Jones, R. and Candlin, C. N. (2003) Constructing risk across timescales and trajectories: Gay men’s stories of sexual encounters. Health, Risk and Society 5 (2): 199–213. https://doi.org/10.1080/1369857031000123966
Kallen, J. (2005) Silence and mitigation in Irish English discourse. In A. Barron and K. Schneider (eds) The Pragmatics of Irish English, 47–72. Berlin: Mouton de Gruyter. https://doi.org/10.1515/9783110898934.47
Kevoe-Feldman, H. (2016) ‘Why are you concerned?’ A consideration of turn distance and the organization of the interrogative series in ‘wellness check’ calls to a university police department. Discourse Processes 53 (7): 556–580. https://doi.org/10.1080/0163853X.2015.1080402
Larsen, T. (2013) Dispatching emergency assistance: Callers’ claims of entitlement and call takers’ decisions. Research on Language and Social Interaction 46 (3): 205–230. https://doi.org/10.1080/08351813.2013.810401
Linell, P., Adelswärd, V., Sachs, L., Bredmar, M. and Lindstedt, U. (2002) Expert talk in medical contexts: Explicit and implicit orientation to risk. Research on Language and Social Interaction 35 (2): 195–218. https://doi.org/10.1207/S15327973RLSI3502_4
Mercer, N. (1995) The Guided Construction of Knowledge: Talk Amongst Teachers and Learners. Clevedon, UK: Multilingual Matters.
Myers, G. (2003) Risk and face: A review of the six studies. Health, Risk and Society 5 (2): 215–220. https://doi.org/10.1080/1369857031000123984
Palmer, M. (2016) How Police Forces are learning to THRIVE. Bath, UK: Capita.
Pettersson, M. and Rouchy, P. (2002) ‘We don’t need the ambulance then’ – Technological handling of the unexpected. Paper presented at the 15th World Congress of Sociology, RC 23 Technology in Action, Brisbane, Australia, 7–13 July. Available online: http://bth.diva-portal.org/smash/get/diva2:838103/FULLTEXT01.pdf
Plough, A. and Krimsky, S. (1987) The emergence of risk communication studies: Social and political context. Science, Technology and Human Values 12 (3): 4–10.
Pomerantz, A. (1984) Agreeing and disagreeing with assessments: Some features of preferred/dispreferred turn shapes. In M. Atkinson and J. Heritage (eds) Structures of Social Action: Studies in Conversation Analysis, 57–101. Cambridge: Cambridge University Press.
Richardson, K. (2003) Health risks on the internet: Establishing credibility on line. Health, Risk and Society 5 (2): 171–184. https://doi.org/10.1080/1369857031000123948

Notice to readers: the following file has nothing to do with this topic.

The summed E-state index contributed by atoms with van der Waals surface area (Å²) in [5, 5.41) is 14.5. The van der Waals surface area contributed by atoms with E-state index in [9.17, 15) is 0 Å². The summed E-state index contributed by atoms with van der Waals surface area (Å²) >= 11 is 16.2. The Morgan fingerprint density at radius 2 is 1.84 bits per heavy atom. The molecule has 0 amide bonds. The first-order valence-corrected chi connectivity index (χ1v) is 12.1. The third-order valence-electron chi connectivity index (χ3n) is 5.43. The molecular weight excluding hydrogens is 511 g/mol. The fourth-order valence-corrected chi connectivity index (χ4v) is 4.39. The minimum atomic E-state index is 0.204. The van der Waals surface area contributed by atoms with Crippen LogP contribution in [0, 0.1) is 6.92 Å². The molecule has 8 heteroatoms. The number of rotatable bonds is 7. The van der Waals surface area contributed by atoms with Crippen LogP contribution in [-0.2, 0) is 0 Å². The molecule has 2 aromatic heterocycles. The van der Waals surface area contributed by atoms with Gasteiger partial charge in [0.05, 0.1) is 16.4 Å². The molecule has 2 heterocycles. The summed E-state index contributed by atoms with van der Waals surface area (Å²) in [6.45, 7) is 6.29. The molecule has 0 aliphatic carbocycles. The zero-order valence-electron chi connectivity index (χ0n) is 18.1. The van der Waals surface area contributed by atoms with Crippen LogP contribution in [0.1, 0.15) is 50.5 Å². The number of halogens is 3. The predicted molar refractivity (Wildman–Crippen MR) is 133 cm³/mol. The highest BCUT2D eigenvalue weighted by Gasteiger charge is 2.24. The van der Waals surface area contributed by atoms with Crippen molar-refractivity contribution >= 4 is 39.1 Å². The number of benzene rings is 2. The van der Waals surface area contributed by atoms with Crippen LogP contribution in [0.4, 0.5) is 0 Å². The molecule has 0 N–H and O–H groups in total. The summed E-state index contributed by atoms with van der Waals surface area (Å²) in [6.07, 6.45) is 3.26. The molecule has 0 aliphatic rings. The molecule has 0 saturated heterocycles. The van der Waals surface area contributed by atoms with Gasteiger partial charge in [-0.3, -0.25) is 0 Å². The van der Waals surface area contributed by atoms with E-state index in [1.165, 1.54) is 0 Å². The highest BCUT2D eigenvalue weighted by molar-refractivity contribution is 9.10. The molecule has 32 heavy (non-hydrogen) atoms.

Rønneberg, K. and Svennevig, J. (2010) Declining to help: Rejections in service requests to the police. Discourse and Communication 4 (3): 279–305. https://doi.org/10.1177/1750481310373217
Sarangi, S., Bennert, K., Howell, L. and Clarke, A. (2003) ‘Relatively speaking’: Relativisation of genetic risk in counselling for predictive testing. Health, Risk and Society 5 (2): 155–170.
Sarangi, S. and Candlin, C. N. (2003) Categorization and explanation of risk: A discourse analytical perspective. Health, Risk and Society 5 (2): 115–124. https://doi.org/10.1080/1369857031000123902
Sarangi, S. and Candlin, C. N. (2011) Professional and organisational practice: A discourse/communication perspective. In C. N. Candlin and S. Sarangi (eds) Handbook of Communication in Organisations and Professions, 3–58. Berlin: De Gruyter Mouton. https://doi.org/10.1080/1369857031000123939
Scamell, M. and Alaszewski, A. (2016) Choice, risk, and moral judgment: Using discourse analysis to identify the moral component of midwives’ discourses. In J. Crichton, C. N. Candlin and A. Firkins (eds) Communicating Risk, 67–82. Basingstoke, UK: Palgrave Macmillan.
Shrader-Frechette, K. (1993) Burying Uncertainty: Risk and the Case against Geological Disposal of Nuclear Waste. Berkeley: University of California Press.
Stanley, T. (2016) Working with risk in child welfare settings. In J. Crichton, C. N. Candlin and A. Firkins (eds) Communicating Risk, 138–152. Basingstoke, UK: Palgrave Macmillan. https://doi.org/10.1057/9781137478788_9
Tracy, K. and Anderson, D. (1999) Relational positioning strategies in police calls: A dilemma. Discourse Studies 1 (2): 201–225. https://doi.org/10.1177/1461445699001002004
Wiltshire Police (2016) Wiltshire Police Force Policy and Procedure: Grading and Deployment. Available online: https://www.wiltshire.police.uk/media/355/Grading-and-Deployment-Policy-and-Procedure/pdf/Grading_and_Deployment_Policy_and_Procedure.pdf
Whalen, M. and Zimmerman, D. (1987) Sequential and institutional contexts in calls for help. Social Psychology Quarterly 50 (2): 172–185. https://doi.org/10.2307/2786750
Zimmerman, D. (1992) The interactional organization of calls for emergency assistance. In P. Drew and J. Heritage (eds) Talk at Work: Interaction in Institutional Settings, 418–469. Cambridge: Cambridge University Press.
Equinox Publishing Ltd.